During World War II, a British aircraft is shot down and crashes in Nazi held territory. The Germans capture the only survivor, American Brigadier General George Carnaby (Robert Beatty), and take him to the nearest S.S. headquarters. Unknown to the Germans, the General has full knowledge of the D-Day operation. The British decide that the General must not be allowed to divulge any details of the Normandy landing at all costs, and order Major Jonathan Smith (Richard Burton) to lead a crack commando team to rescue him. Amongst the team is an American Ranger, Lieutenant Morris Schaffer (Clint Eastwood), who is puzzled by his inclusion in an all British operation. When one of the team dies after the parachute drop, Schaffer suspects that Smith's mission has a much more secret objective.Written by
Dave Jenkins <firstname.lastname@example.org>
The part of Lieutenant Morris Schaffer was also offered to Lee Marvin, but he declined, telling the producers they were about four years too late. Marvin had already starred in a World War II action-adventure, "The Dirty Dozen (1967)," which he hated. Although it made him a huge star, he did not want to return to that type of movie. See more »
Throughout most of the film, Smith refers to Schaffer as "Lieutenant," using the British pronunciation "lef-tenant." But in the final scene in the airplane, he uses the American pronunciation "loo-tenant." See more »
The original release running 158 minutes had an Intermission and Entre'acte that have been skipped from many video releases (including the DVD release from Warner), resulting in a 155 minute version. This has induced a fade-out and fade-in of the music in the scenes preceding and following. The intermission was originally placed after Lt. Schaeffer sets the explosives in the interrogation room. See more »
Critics generally compare "Where Eagles Dare" unfavorably to "The Guns of Navarone." As usual, the critics are wrong.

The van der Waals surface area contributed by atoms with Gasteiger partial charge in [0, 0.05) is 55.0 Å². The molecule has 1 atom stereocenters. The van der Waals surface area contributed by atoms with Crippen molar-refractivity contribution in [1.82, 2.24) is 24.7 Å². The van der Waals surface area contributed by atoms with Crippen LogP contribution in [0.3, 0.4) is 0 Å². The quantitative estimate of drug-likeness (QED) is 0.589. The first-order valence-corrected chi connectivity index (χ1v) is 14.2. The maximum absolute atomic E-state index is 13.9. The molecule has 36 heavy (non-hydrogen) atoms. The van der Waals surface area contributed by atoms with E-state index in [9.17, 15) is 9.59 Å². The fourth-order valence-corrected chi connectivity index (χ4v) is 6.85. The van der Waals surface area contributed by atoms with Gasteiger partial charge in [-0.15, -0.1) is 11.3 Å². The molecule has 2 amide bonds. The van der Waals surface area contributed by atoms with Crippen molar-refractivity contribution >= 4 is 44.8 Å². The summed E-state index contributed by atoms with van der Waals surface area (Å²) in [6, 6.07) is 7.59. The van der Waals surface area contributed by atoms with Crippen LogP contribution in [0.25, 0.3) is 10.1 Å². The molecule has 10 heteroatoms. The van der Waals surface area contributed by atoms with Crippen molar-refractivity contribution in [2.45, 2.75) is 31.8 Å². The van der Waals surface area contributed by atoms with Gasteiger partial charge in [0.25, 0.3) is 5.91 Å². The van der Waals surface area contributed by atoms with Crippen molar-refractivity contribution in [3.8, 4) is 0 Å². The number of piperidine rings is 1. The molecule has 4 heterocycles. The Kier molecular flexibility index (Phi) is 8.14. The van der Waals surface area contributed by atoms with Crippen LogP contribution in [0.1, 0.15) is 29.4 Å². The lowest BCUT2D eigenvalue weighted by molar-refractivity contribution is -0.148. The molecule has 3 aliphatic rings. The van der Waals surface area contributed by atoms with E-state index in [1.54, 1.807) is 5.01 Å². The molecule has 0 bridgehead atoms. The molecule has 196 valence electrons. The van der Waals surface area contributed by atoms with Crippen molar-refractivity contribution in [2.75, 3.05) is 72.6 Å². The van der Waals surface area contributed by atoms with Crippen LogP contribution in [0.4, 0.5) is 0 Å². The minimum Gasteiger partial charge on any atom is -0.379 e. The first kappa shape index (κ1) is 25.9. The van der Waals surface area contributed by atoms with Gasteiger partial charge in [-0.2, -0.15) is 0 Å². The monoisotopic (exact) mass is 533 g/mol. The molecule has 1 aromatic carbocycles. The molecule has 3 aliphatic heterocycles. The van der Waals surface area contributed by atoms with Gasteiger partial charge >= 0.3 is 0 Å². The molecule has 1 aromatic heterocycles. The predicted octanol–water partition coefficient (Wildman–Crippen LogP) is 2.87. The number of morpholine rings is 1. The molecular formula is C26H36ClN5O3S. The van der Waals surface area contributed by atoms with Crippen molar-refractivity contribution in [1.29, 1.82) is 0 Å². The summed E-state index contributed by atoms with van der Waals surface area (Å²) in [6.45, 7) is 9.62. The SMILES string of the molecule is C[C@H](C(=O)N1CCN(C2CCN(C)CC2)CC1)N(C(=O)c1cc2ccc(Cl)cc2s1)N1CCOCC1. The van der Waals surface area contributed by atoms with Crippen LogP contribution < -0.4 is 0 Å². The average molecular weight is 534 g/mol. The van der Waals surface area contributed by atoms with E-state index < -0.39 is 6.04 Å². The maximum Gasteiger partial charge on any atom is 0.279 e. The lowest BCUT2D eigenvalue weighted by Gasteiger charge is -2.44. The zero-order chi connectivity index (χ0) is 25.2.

"Navarone" has many virtues, but too much talk and high-mindedness slow down the story. Anthonys Quayle and Quinn are wonderful, but Gregory Peck comes off as more of an Oxford don than a world-renowned mountaineer and David Niven, playing surely the oldest corporal in the British forces,.proves an insufferable bore. "Eagles", on the other hand, dispenses with the moralizing claptrap and serves up non-stop action. Although it's running time is approximately the same as "Navarone's", it never seems as long and you never feel the characters are trying to make a point, except with their machine pistols.
Of course "Eagles" greatest strong points are Richard Burton and Clint Eastwood. By 1968 Burton had eschewed the serious parts for the big money and the critics crucified him for selling out. Well, in this case I'm glad he did since he's superb as team leader Major Smith. Burton projects an aura of invincible self-confidence. He's rather reserved much of the time, but you never doubt his engagement. This is a man who simply won't be defeated. Peck's stuffy, diffident performance in "Navarone" pales by comparison. And Eastwood, though hardly Burton's equal as an actor, is Dirty Harry in boot camp - his Schaffer will kill you sooner than look at you, and it doesn't hurt that he looks great too.
"Eagles" also has a better villain than anyone in "Navarone", superior scenery, and a far superior score. Ron Goodwin's theme has been etched in my mind for over 30 years, but I can't remember a note from "Navarone's."
Perhaps the greatest World War Two adventure film of all time. Less realistic than a James Bond movie, but outstanding escapist entertainment.
21 of 29 people found this review helpful.
Was this review helpful to you?
| Report this